ABSTRACT: The Src family of protein kinases (SFKs) mediates mitogenic signal transduction, and constitutive SFK activation is associated with tumorigenesis. To prevent constitutive SFK activation, the catalytic activity of SFKs in normal mammalian cells is suppressed mainly by two inhibitors called C-terminal Src kinase (CSK) and CSK-homologous kinase (CHK), which inactivate SFKs by phosphorylating a consensus tyrosine near the C terminus of SFKs (Y(T)). The phosphorylated Y(T) intramolecularly binds to the SH2 domain of SFKs. This interaction, known as pY(T)/SH2 interaction, together with binding between the SH2 kinase linker and the SH3 domain of SFKs (linker/SH3 interaction) stabilizes SFKs in a "closed" inactive conformation. We previously discovered an alternative mechanism CHK employs to inhibit SFKs. This mechanism, referred to as the non-catalytic inhibitory mechanism, involves tight binding of CHK to SFKs; the binding alone is sufficient to inhibit SFKs. Herein, we constructed multiple active conformations of an SFK member, Hck, by systematically disrupting the two inhibitory interactions. We found that CHK employs the non-catalytic mechanism to inactivate these active conformations of Hck. However, CHK does not bind Hck when it adopts the inactive conformation in which both inhibitory interactions are intact. These data indicate that binding of CHK to SFKs via the non-catalytic mechanism is governed by the conformations of SFKs. Although CSK is also an inhibitor of SFKs, it does not inhibit SFKs by a similar non-catalytic mechanism. Thus, the non-catalytic inhibitory mechanism is a unique property of CHK that allows it to down-regulate multiple active conformations of SFKs.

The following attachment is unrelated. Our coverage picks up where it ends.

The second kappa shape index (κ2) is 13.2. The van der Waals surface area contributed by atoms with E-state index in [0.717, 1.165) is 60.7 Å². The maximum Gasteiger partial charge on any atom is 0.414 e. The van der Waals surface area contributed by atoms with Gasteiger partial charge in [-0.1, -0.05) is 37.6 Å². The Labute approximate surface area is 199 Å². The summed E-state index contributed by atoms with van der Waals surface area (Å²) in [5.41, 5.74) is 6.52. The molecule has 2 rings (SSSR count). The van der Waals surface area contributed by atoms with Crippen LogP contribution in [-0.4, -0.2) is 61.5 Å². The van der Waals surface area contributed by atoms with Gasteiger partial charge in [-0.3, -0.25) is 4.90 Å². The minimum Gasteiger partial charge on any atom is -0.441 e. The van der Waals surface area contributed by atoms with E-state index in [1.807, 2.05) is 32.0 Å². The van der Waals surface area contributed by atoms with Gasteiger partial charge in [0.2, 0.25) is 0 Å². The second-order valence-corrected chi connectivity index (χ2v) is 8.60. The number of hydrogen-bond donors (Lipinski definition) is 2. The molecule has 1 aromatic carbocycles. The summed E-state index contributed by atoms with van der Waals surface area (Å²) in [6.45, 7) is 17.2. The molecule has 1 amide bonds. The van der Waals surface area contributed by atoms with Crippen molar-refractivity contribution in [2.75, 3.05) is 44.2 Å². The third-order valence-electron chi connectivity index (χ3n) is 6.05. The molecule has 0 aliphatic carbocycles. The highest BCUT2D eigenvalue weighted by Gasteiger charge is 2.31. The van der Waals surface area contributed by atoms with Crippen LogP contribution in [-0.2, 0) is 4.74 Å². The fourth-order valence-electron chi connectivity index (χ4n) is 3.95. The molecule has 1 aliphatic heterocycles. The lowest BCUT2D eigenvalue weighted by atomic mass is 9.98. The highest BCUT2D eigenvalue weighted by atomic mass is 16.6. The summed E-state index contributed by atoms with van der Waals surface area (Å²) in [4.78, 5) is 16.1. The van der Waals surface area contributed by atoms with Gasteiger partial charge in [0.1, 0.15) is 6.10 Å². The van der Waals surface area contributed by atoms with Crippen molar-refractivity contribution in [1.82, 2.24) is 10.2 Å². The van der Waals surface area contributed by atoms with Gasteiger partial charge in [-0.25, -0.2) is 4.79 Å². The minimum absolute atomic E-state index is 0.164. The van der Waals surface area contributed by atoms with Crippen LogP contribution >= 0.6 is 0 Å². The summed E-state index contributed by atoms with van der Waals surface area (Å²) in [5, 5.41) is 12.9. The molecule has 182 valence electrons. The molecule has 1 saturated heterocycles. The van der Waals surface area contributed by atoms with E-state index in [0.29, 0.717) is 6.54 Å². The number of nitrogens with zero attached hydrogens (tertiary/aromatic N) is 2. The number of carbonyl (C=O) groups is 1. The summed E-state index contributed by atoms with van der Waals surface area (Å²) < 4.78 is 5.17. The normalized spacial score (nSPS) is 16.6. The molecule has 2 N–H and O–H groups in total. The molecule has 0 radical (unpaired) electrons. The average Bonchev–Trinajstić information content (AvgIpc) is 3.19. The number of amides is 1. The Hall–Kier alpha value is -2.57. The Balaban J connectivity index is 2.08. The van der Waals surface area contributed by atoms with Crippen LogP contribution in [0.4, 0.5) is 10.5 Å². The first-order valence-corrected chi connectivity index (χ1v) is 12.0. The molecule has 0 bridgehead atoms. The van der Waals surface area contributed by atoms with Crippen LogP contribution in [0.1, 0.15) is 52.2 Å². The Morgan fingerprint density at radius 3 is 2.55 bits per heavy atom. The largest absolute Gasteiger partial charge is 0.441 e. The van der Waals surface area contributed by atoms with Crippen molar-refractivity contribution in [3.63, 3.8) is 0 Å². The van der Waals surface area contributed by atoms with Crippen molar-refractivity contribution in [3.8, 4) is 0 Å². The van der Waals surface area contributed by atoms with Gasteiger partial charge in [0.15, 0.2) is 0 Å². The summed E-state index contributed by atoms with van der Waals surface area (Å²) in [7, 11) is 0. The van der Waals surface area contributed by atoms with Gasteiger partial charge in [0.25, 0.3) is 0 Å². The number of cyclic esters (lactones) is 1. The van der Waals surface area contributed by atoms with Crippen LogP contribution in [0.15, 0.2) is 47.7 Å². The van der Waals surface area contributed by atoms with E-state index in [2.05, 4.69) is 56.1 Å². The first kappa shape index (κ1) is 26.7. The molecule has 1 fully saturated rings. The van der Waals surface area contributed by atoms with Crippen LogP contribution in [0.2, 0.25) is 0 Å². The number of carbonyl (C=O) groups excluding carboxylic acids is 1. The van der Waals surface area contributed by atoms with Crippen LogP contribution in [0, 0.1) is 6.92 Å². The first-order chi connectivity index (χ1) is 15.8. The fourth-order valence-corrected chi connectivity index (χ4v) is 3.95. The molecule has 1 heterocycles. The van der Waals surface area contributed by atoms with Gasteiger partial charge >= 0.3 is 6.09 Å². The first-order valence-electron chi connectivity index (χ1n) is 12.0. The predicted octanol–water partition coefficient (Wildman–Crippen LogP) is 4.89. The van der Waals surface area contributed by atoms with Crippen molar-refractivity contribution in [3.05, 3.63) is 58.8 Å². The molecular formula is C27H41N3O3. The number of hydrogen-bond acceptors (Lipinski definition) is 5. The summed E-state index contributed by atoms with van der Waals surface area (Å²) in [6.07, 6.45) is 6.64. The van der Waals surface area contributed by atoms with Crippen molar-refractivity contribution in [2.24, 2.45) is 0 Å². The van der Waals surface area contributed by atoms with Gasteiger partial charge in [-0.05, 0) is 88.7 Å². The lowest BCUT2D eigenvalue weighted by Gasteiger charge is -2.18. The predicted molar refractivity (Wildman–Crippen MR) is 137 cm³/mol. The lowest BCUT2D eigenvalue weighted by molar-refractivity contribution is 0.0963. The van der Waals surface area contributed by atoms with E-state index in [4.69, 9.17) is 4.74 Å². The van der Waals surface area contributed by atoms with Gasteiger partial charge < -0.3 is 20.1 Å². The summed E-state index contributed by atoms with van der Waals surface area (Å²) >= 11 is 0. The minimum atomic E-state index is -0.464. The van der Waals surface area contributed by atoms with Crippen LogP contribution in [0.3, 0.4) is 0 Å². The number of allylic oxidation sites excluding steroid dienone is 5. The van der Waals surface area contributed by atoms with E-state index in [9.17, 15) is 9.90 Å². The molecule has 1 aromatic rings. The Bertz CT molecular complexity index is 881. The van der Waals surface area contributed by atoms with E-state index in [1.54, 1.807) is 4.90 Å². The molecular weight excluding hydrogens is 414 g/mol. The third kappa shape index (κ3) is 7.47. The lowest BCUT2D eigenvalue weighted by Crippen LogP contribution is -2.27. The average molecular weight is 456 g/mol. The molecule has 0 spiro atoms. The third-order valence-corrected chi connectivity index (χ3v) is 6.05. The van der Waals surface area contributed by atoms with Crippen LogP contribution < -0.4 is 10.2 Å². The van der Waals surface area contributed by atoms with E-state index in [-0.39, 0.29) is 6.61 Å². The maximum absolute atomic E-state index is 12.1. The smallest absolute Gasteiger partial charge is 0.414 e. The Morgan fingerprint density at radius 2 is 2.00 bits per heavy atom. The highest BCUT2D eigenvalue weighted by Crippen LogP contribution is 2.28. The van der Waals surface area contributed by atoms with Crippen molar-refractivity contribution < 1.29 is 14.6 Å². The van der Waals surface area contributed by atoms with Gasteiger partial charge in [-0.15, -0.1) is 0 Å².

Journal of Biological Chemistry 12/2006; 281(44):32988-99. · 4.77 Impact Factor